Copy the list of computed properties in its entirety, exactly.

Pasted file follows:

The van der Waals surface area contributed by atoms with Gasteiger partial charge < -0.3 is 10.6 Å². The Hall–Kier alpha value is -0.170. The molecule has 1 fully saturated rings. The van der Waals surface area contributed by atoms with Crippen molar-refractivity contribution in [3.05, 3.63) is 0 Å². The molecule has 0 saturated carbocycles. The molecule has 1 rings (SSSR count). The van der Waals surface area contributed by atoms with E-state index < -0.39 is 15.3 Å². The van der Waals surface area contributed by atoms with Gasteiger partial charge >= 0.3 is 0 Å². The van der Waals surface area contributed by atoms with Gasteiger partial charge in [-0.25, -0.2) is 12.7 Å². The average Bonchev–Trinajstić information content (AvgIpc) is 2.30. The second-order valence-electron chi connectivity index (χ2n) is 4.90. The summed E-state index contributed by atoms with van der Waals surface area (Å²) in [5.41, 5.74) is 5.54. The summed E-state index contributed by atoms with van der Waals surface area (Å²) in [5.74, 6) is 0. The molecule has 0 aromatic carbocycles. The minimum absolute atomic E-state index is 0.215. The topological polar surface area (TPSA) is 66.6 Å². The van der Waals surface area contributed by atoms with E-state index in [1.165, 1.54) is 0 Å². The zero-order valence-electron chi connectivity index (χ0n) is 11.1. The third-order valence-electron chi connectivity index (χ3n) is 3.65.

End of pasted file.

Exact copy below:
The van der Waals surface area contributed by atoms with Gasteiger partial charge < -0.3 is 10.6 Å². The Hall–Kier alpha value is -0.170. The molecule has 1 fully saturated rings. The van der Waals surface area contributed by atoms with Crippen molar-refractivity contribution in [3.05, 3.63) is 0 Å². The molecule has 0 saturated carbocycles. The molecule has 1 rings (SSSR count). The van der Waals surface area contributed by atoms with E-state index < -0.39 is 15.3 Å². The van der Waals surface area contributed by atoms with Gasteiger partial charge >= 0.3 is 0 Å². The van der Waals surface area contributed by atoms with Gasteiger partial charge in [-0.25, -0.2) is 12.7 Å². The average Bonchev–Trinajstić information content (AvgIpc) is 2.30. The second-order valence-electron chi connectivity index (χ2n) is 4.90. The summed E-state index contributed by atoms with van der Waals surface area (Å²) in [5.41, 5.74) is 5.54. The summed E-state index contributed by atoms with van der Waals surface area (Å²) in [5.74, 6) is 0. The molecule has 0 aromatic carbocycles. The minimum absolute atomic E-state index is 0.215. The topological polar surface area (TPSA) is 66.6 Å². The van der Waals surface area contributed by atoms with E-state index in [1.165, 1.54) is 0 Å². The zero-order valence-electron chi connectivity index (χ0n) is 11.1. The third-order valence-electron chi connectivity index (χ3n) is 3.65.